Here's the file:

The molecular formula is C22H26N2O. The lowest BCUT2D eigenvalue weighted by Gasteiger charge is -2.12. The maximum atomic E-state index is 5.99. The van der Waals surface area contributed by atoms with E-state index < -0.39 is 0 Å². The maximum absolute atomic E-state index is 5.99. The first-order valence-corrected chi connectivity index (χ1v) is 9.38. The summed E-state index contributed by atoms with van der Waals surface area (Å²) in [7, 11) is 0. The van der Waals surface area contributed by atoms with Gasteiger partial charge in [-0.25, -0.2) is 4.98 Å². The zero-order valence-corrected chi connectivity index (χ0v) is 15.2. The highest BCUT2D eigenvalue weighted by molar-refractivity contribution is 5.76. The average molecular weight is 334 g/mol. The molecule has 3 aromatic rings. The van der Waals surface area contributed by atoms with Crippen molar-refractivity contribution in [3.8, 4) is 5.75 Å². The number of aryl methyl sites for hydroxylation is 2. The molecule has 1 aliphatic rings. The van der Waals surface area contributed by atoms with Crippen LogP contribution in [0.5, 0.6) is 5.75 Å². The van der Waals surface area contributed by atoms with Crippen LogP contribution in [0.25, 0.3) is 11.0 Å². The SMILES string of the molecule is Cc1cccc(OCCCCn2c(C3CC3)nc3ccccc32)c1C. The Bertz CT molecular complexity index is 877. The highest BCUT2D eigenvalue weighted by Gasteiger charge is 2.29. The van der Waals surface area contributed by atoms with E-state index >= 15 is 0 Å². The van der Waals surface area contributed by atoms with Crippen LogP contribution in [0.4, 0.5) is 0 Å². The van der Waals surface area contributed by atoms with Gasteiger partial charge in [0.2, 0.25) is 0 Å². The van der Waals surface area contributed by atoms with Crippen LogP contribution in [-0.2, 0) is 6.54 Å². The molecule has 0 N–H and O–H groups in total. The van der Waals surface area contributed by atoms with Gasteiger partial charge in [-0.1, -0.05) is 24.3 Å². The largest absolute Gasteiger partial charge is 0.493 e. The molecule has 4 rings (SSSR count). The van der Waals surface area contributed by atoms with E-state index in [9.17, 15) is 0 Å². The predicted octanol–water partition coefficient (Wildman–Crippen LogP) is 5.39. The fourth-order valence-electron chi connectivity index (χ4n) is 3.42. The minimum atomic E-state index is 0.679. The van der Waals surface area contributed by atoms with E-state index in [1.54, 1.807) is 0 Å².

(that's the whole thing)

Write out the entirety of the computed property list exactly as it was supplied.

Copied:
The molecular formula is C22H26N2O. The lowest BCUT2D eigenvalue weighted by Gasteiger charge is -2.12. The maximum atomic E-state index is 5.99. The van der Waals surface area contributed by atoms with E-state index < -0.39 is 0 Å². The maximum absolute atomic E-state index is 5.99. The first-order valence-corrected chi connectivity index (χ1v) is 9.38. The summed E-state index contributed by atoms with van der Waals surface area (Å²) in [7, 11) is 0. The van der Waals surface area contributed by atoms with Gasteiger partial charge in [-0.25, -0.2) is 4.98 Å². The zero-order valence-corrected chi connectivity index (χ0v) is 15.2. The highest BCUT2D eigenvalue weighted by molar-refractivity contribution is 5.76. The average molecular weight is 334 g/mol. The molecule has 3 aromatic rings. The van der Waals surface area contributed by atoms with Crippen molar-refractivity contribution in [3.8, 4) is 5.75 Å². The number of aryl methyl sites for hydroxylation is 2. The molecule has 1 aliphatic rings. The van der Waals surface area contributed by atoms with Crippen LogP contribution in [0.5, 0.6) is 5.75 Å². The van der Waals surface area contributed by atoms with Crippen LogP contribution in [0.25, 0.3) is 11.0 Å². The SMILES string of the molecule is Cc1cccc(OCCCCn2c(C3CC3)nc3ccccc32)c1C. The Bertz CT molecular complexity index is 877. The highest BCUT2D eigenvalue weighted by Gasteiger charge is 2.29. The van der Waals surface area contributed by atoms with E-state index >= 15 is 0 Å². The van der Waals surface area contributed by atoms with Crippen LogP contribution in [0.4, 0.5) is 0 Å². The van der Waals surface area contributed by atoms with Gasteiger partial charge in [0.2, 0.25) is 0 Å². The van der Waals surface area contributed by atoms with Crippen LogP contribution in [-0.2, 0) is 6.54 Å². The molecule has 0 N–H and O–H groups in total. The van der Waals surface area contributed by atoms with Gasteiger partial charge in [-0.1, -0.05) is 24.3 Å². The largest absolute Gasteiger partial charge is 0.493 e. The molecule has 4 rings (SSSR count). The van der Waals surface area contributed by atoms with E-state index in [9.17, 15) is 0 Å². The predicted octanol–water partition coefficient (Wildman–Crippen LogP) is 5.39. The fourth-order valence-electron chi connectivity index (χ4n) is 3.42. The minimum atomic E-state index is 0.679. The van der Waals surface area contributed by atoms with E-state index in [1.54, 1.807) is 0 Å².